And then there are the general benefits, too, including faster career progression, broader opportunities, better compensation, networking prospects, and boosted skills.

4. Sustainability studies

MBA in sustainability studies are relatively new -- so much so that they are not even included in the AACSB roundup. However, what they lack in legacy they more than make up for in relevance. In fact, according to Marsha Willard, executive director of the International Society of Sustainability Professionals and CEO of Axis Performance Advisor, the value of sustainability degrees is “increasing as each day passes.” This is backed up by research from Net Impact indicating that more prospective graduate students are viewing the ability to make an environmental and social impact more as a “must have” than a “nice to have”.

And while sustainability is so important that many business schools now address it as part of their core curricula, there are advantages to specializing in sustainability. George Basile, senior sustainability scientist and professor of practice at the Global Institute of Sustainability at Arizona State University, told GreenBiz, “One advantage for the sustainability degree is that most organizations have a host of exceptional MBA holders, yet they still have a growing suite of challenges and increasing market needs that the MBA does not address directly.”

If you do go the sustainability specialization route, you may find it useful to look for programs that incorporate experiential learning in addition to academic knowledge. “Working in the field is a key part of becoming a sustainability leader. No doubt. After all, the laboratory for sustainability is the world and success is measured in the real world. But this is definitely not an either/or. This is about ‘and,’” added Basile.

5. Tourism and hospitality

Global hospitality is a trillion-dollar industry. In other words, it’s big business. With so much money in the mix and so many employees, the need for skilled and knowledgeable business executives in this sector is great. Those with business training will be uniquely positioned to harness their skills and knowledge into transformational outcomes across everything from emerging technology to international issues. This is where MBAs with hospitality specializations come in.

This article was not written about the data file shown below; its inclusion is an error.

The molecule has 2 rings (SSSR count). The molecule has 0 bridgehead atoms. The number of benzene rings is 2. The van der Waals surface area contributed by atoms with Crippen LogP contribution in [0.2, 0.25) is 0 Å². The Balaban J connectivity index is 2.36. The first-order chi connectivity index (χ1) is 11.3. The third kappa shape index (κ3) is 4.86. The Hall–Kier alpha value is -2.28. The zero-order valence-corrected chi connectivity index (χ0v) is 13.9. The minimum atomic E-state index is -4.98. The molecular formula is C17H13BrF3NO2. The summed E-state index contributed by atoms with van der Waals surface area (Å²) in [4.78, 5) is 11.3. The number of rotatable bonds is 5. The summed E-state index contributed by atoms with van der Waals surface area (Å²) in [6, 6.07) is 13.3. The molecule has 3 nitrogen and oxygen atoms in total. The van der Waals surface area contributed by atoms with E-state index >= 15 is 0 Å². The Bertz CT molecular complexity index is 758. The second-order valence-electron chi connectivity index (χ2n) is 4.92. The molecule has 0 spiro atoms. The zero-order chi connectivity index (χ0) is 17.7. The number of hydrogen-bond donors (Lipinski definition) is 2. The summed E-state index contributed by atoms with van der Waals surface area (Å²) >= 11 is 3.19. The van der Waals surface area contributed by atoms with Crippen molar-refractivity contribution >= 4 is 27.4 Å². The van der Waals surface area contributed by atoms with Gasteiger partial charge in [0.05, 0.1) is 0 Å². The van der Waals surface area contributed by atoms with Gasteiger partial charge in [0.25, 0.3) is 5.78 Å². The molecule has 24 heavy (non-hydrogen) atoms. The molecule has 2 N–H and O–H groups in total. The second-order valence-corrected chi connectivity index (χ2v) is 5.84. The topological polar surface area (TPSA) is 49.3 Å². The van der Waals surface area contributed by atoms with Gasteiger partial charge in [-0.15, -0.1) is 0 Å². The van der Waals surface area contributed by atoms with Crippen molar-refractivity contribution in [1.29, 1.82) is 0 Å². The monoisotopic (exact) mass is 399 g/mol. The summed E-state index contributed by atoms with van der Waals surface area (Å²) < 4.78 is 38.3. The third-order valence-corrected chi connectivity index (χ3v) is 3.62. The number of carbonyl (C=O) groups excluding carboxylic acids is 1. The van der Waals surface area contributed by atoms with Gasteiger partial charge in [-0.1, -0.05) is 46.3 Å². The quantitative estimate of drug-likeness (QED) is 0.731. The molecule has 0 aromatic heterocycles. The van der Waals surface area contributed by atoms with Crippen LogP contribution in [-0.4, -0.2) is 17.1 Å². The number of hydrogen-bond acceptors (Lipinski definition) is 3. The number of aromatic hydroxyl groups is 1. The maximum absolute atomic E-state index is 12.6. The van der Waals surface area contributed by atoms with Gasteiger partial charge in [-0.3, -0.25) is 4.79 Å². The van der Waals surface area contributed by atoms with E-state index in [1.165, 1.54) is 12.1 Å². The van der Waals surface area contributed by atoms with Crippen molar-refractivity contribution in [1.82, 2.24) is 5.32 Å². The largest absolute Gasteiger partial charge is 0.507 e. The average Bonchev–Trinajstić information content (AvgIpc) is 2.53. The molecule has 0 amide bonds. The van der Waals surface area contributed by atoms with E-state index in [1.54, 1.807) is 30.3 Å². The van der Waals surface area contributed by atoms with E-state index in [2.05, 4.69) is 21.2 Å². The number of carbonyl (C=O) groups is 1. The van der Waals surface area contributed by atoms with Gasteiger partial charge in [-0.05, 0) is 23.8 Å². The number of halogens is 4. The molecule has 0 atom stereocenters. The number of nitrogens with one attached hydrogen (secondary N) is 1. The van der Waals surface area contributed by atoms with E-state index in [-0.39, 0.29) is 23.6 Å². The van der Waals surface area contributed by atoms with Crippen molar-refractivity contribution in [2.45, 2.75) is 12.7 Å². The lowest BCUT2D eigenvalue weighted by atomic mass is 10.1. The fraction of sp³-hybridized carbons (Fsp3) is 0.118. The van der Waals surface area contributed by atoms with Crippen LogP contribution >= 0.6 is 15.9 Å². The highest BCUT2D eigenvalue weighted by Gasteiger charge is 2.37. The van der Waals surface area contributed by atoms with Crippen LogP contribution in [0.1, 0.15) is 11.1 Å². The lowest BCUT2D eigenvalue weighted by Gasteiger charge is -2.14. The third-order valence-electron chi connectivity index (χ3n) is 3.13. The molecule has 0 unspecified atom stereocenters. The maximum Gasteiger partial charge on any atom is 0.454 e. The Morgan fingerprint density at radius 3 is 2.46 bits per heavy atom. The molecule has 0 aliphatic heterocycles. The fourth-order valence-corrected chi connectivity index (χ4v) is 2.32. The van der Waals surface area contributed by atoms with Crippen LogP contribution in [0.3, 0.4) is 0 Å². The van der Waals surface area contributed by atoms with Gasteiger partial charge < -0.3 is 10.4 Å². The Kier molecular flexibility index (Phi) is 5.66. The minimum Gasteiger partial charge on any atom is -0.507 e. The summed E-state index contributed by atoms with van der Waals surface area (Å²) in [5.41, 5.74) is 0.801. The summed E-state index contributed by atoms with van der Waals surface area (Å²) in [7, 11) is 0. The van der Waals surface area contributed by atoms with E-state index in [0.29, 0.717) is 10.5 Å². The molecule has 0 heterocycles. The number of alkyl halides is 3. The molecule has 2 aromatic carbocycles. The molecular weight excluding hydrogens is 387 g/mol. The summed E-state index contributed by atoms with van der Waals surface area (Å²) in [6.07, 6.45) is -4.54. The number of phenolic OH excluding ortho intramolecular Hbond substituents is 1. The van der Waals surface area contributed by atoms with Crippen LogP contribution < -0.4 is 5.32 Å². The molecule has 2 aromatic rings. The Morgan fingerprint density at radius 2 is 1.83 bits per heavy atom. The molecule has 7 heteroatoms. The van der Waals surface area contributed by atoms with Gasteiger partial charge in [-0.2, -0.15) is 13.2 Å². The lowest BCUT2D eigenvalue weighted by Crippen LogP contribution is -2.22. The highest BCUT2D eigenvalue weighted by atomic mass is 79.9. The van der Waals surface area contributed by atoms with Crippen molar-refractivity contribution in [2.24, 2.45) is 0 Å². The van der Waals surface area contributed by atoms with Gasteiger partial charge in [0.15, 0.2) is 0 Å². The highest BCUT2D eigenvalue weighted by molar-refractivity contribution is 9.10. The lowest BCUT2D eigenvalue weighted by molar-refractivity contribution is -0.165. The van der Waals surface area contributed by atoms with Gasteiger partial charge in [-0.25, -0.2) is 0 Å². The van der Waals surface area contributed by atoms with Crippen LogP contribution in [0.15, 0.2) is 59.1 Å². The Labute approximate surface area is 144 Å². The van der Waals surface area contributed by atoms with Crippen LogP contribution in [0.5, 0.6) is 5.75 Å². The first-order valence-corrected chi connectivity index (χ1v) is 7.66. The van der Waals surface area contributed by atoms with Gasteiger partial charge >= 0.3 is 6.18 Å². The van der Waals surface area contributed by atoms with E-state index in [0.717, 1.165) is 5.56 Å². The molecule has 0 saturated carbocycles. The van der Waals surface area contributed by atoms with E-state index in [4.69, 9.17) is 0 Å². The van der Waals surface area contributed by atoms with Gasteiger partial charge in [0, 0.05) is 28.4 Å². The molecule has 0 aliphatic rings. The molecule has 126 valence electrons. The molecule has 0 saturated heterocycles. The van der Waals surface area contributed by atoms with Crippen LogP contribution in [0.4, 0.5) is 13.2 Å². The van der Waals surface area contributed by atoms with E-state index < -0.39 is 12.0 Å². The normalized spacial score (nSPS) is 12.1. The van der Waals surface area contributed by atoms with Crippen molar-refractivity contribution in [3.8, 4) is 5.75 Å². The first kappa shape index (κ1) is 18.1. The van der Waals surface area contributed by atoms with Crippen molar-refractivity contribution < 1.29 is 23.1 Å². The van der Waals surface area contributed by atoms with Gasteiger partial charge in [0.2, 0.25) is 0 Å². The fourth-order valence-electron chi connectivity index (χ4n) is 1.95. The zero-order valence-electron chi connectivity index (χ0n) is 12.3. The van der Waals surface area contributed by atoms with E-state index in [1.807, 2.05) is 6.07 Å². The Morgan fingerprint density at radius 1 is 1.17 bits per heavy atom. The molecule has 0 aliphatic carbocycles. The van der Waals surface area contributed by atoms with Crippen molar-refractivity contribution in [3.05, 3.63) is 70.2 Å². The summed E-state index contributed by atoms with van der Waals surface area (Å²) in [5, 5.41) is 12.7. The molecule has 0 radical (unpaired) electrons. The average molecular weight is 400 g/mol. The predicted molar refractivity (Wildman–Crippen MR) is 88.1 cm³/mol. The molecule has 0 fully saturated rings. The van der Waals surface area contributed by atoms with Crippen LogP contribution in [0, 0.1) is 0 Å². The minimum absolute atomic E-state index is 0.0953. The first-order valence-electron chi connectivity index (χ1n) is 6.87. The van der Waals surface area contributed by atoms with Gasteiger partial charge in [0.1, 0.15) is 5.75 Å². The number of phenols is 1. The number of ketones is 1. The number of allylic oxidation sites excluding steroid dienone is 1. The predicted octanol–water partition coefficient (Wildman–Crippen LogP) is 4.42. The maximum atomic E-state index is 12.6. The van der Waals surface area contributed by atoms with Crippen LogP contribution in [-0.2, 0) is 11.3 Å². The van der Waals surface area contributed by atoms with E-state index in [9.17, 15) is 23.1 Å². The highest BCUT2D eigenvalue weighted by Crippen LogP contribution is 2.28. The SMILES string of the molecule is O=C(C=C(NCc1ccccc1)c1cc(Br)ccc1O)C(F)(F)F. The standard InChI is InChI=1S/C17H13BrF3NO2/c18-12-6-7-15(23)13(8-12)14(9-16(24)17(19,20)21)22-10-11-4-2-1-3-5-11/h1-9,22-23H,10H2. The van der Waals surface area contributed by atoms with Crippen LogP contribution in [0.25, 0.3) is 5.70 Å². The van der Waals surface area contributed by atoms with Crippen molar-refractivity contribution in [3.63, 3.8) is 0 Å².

Not only are business executives with these degrees sought-after, but they also have flexible, powerful, and lucrative careers ahead of them. If travel is on your bucket list, a hospitality MBA can help you achieve that goal too!

6. Technology

The Princeton Review recently included “IT or Technology Management” on its list of the most in-demand MBA specializations. “A specialized MBA in IT or Technology Management puts MBA graduates at the cutting edge of UX, design, and the flow of information technology. If you want to manage how data moves within companies, between them, and into the world, consider this specialty,” proposes the piece.

According to The Enterprisers Project, aspiring IT leaders stand to gain many benefits from getting an MBA, starting with the network that comes along with it. According to Project Management Essentials LLC founding principal Alan Zucker, business skills trump technical skills the higher you climb up the ladder. “I have worked with many brilliant software engineers and technologists. These analytic and technical skills have made them very good in their current roles. However, as technologists move into management and leadership, they need to have a broader view of their organization, its mission, goals, and the interlinkages across different domains and frontiers. They also need to develop interpersonal skills as they collaborate with their business partners and lead their teams,” he explained.

Pursuing an MBA with an IT specialization adds up to a best-of-both-worlds solution. Sungard Availability Services vice president of cloud services product management Meg Ramsey added, “Pursuing an MBA helps IT professionals broaden their experience and provides them with a holistic view of how businesses operate. They learn about the business drivers and levers that can be used to help accelerate the business and grow revenue.”

One last thing to keep in mind about MBA specializations is that quality is paramount. Ramsey adds, “[A specialized MBA] could also result in faster career advancement, but the speed of their advancement depends on the quality of the MBA they pursue. Quality of school, program, and peer group are critical to those seeking top advancement.”

Joanna Hughes


Joanna worked in higher education administration for many years at a leading research institution before becoming a full-time freelance writer. She lives in the beautiful White Mountains region of New Hampshire with her family.